Tuesday, September 1, 2009

The Swept Yard

The Southern Heirloom Garden (William C. Welch and Greg Grant, 1995, Taylor Publishing) is a book I have come to treasure. One of the many reasons this book is on my list to donate to the library is it that crosses lines of both ornament and plain landscape fact: As one would expect, it details the contributions of European colonials and native American planting. But what surprised me is the respectful, delicate treatment of the southern swept yard as an important African-American contribution to the heirloom garden of today.

It struck me as an unpleasant thing at first: A yard made exclusively of hard pack dirt. Hardly a garden. But I read on, mesmerized by old photos.

I was taken in by this statement, which I thought shameful of garden historians if it were true (though I have no evidence of this, and will reserve judgement): "It is only quite recently that vernacular gardens became a subject for scholarly study and certainly not the vernacular gardens of African-Americans, which seem to have been regarded with disdain by many garden designers until quite recently. In fact, much of the recent interest in African-American yards has been inspired by folk-artists studying yard art than by gardeners studying gardens."

Certainly, if that is true, then this post will not make gardeners any more likely to dwell on this subject: Since the fact that I am writing, as the book was, but seemed not to acknowledge, about dirt and only dirt, is not lost on me. Is it a garden? Is it an heirloom? We could stay up all night with this, but I already have, and I ran out of this wine, so let's move on.

The book makes an argument photographically for the swept yard as an heirloom from yard photos collected from nearly a century of African-American yards both in Africa and in the United States.

The photos below are not in order, I wonder if you can place them by year?
They include:
- a village home in a settlement in Ghana in 1901
- a home in Southern Pines, North Carolina, 1914
- a home in Georgia,1991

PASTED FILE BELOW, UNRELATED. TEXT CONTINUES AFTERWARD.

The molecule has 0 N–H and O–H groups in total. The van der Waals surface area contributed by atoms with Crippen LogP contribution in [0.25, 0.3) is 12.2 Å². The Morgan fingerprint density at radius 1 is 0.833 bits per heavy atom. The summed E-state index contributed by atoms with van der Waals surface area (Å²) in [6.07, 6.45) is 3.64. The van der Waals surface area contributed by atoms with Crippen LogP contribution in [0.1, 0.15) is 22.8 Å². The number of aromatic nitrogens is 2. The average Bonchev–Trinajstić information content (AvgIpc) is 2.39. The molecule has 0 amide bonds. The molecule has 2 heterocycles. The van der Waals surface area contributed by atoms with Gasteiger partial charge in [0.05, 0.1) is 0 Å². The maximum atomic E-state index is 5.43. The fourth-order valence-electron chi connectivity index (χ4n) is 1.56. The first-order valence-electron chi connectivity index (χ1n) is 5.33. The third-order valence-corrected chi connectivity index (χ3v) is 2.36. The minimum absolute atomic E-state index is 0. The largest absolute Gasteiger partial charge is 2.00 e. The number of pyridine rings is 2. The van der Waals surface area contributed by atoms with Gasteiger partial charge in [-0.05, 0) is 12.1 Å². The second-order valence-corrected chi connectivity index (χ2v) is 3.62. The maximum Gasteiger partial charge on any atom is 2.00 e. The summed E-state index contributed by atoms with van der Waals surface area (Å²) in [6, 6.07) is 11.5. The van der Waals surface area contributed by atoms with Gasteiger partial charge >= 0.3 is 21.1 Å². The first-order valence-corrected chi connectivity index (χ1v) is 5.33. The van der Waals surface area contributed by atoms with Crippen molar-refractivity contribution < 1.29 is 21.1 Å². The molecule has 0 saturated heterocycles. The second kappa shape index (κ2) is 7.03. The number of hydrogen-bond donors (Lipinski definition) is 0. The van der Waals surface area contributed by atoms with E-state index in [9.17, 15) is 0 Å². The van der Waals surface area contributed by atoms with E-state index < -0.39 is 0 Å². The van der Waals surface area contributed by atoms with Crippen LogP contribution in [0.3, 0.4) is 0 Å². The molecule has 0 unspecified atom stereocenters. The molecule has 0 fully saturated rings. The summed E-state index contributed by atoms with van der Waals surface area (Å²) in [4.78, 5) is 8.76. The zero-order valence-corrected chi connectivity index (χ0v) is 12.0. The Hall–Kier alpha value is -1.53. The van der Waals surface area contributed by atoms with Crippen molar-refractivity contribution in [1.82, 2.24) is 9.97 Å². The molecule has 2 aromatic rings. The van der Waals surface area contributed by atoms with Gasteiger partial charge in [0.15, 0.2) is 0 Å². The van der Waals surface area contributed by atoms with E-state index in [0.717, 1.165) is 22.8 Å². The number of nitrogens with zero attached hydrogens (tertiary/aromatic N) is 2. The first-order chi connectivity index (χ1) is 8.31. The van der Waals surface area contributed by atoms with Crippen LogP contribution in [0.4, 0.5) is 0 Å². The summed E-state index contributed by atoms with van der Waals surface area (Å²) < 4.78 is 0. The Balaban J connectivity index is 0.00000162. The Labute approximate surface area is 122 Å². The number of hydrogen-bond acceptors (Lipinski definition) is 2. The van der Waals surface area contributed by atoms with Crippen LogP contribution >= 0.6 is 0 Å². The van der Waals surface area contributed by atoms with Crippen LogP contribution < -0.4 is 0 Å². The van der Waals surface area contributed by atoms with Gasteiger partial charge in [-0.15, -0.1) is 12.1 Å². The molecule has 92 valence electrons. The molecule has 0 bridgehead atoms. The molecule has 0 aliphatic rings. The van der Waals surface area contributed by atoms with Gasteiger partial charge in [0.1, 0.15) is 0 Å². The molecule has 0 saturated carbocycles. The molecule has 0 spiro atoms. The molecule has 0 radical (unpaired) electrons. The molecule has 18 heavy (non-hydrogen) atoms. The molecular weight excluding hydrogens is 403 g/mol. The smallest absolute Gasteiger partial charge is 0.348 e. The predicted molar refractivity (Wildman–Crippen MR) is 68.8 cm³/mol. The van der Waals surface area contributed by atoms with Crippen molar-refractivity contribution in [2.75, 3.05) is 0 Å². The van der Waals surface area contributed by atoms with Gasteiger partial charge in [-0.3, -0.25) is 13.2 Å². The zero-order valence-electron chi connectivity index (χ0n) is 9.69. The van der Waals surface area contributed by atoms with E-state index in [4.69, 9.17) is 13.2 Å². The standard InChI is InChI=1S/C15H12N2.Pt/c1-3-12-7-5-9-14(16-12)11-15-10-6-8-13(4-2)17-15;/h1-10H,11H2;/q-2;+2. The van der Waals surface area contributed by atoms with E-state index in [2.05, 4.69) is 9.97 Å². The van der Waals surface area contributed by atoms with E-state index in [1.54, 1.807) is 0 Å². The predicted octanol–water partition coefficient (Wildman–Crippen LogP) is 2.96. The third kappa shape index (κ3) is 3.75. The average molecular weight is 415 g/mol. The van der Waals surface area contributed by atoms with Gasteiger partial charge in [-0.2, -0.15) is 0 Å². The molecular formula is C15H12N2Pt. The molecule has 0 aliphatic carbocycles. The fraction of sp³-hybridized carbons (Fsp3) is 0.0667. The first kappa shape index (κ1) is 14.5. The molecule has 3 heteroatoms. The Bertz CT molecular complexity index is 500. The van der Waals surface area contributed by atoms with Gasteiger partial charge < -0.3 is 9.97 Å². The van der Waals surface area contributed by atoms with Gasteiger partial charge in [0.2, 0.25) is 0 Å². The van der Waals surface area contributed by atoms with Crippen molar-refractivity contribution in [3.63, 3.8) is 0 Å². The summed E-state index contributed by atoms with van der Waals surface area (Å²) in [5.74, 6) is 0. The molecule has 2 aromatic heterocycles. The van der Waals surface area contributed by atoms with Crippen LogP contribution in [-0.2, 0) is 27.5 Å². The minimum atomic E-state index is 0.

- a home in Georgia, 1995.

The swept yard of a home originated in Africa. A family would do much of the domestic work in the yard: Cooking over an open flame and washing over three buckets (one of which had to boiled), and placing cleaned clothes on the line to dry, among other tasks. When the work was finished, the yard was swept and the appearance always kept neat and very tidy. Errant weeds were collected and thrown in the fire. At the end of the day, the yard was left a perfect outdoor workroom.

These pictures of the swept yard, as a group, moved me, but not simply because the yards are dirt and very neat.

What do they say to you?

Photos in order of appearance:
Georgia, 1991
Ghana, 1901
Southern Pines, NC 1914
Georgia, 1995


Anonymous said...

Wow, I love this post. The photos are amazing and I totally guessed wrong!

Christi said...

When I was growing up {I'm 35} both my grandparents and our next-door neighbors had a swept (front) yard.

We're not African-American; I know my grandparents just didn't see the practicality of planting grass. I'm not sure about the neighbor. And actually, I think she raked hers instead of sweeping. But it always looked very neat.

Interesting post!

Jo said...

What an enlighting travel in history. I was not aware of this house keeping practice. I too fail the quiz in sorting the photos.


sheilac706 said...

I grew up and currently live in Georgia. My grandmother talks of sweeping her yard as a child. I have been told that the swept yard was a practicality of not having to keep the grass, but also, made it easier to spot snakes. I recently discovered your blog and am loving it. I also have a 3 year old and an 8 month old. You are quite the inspiration! Keep it up.

bluehydrangea said...

I loved seeing these photos and having spent almost my entire life in the south they look familiar to me but also sad. A little green goes a long way...

little augury said...

Absolutely fascinating- I must get this one. I did get the pics right- from the NC sandhills onward.G

...Mrs. Southern Bride... said...

Love the photos. It's like a history lesson in pictures, instead of words. :)

Blushing hostess said...


I grew up in a place where grass was easier to grow that the south, for sure. Still my grandparents back yard was kept hard pack in New York (I am Christi's contemporary in age), I do not know the reason; grass in the front. My parents have always had magnificent lawns: cut on a high blade and the recipient of great care.

I had never truly seem hard pack yards even after all this time in the South. At first I thought it was practical. Then, as I begna to understand the photos, like Blue Hydrangea, it was saddening to me: How far we had not come in 100 years in some respects...

Blushing hostess said...

And Gaye - dont't you buy that book, I will look for a copy to send!